Respondent first argues that paragraph 40(a)(3) of the Agreement requires petitioner to submit any issue of non-compliance with the Joint Committee's award to arbitration before seeking redress from the court. Paragraph 40(a)(3) of the Agreement provides in pertinent part:

 If a decision by a majority of the Joint Committee is reached this shall be final and binding on the parties involved; if the decision is not complied with immediately the matter of compliance only may be submitted for arbitration to an arbitrator selected unanimously by the Joint Committee, and if no unanimous agreement, to the American Arbitration Association for arbitration under their rules, and if the arbitrator finds non-compliance he shall be required to render an award enforcing the decision of the Joint Committee.

 Respondent seeks to have the word "may" interpreted to mean "must" in the phrase "if the decision [of the Joint Committee] is not complied with immediately the matter of compliance only may be submitted for arbitration." In support of this interpretation, respondent cites Local 771, I.A.T.S.E., AFL-CIO v. RKO General, Inc., 546 F.2d 1107 (2d Cir. 1977). However, RKO General is distinguishable from the present case.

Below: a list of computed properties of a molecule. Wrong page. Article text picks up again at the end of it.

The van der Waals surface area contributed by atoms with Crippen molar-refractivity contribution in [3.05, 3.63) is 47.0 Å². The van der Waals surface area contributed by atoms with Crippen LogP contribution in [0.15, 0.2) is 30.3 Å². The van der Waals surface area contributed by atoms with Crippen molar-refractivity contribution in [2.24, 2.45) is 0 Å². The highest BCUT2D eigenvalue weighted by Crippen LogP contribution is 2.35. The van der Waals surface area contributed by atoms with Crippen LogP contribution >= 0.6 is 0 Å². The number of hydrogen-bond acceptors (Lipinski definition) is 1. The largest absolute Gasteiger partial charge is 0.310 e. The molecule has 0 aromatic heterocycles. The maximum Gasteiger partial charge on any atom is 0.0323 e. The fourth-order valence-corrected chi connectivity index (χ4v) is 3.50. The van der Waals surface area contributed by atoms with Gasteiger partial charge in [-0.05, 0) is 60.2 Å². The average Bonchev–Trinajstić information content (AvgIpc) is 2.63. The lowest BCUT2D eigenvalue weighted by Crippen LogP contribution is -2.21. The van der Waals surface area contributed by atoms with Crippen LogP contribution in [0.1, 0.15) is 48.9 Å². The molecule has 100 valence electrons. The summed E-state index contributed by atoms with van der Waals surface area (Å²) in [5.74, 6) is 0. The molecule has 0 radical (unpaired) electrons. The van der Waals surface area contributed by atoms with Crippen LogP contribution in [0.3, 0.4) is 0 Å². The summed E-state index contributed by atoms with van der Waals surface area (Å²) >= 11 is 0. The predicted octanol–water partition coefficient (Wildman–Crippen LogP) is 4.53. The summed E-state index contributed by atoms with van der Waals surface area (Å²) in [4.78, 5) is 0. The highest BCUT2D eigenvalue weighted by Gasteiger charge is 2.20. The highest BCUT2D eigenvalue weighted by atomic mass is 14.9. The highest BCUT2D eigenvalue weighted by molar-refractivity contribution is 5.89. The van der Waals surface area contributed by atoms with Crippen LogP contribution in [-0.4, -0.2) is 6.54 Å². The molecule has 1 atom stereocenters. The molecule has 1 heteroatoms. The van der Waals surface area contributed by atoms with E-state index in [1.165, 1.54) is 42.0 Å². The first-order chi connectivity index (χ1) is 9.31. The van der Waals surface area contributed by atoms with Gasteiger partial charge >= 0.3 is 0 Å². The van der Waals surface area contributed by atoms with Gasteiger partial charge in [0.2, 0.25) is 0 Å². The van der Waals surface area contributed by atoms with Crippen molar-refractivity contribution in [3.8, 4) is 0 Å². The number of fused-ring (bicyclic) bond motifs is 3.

In RKO General a dispute arose between a union and an employer and the union failed to demand arbitration within 90 days as was required by the collective bargaining agreement. When the union eventually did file its demand for arbitration, the arbitrator ruled that the demand was time-barred and that the dispute was therefore non-arbitrable. The Second Circuit refused to upset the arbitrator's finding. The issue next arose whether arbitration was the exclusive remedy available to the union. Even though the collective bargaining agreement provided, inter alia, that "[t]he parties may submit to arbitration," the court ruled that "[n]either the word 'may' nor any other language used in the Agreement implies that the parties had the option of invoking some remedy other than arbitration The sole option an aggrieved party retained through use of the word 'may' was to abandon its claim." RKO General, ...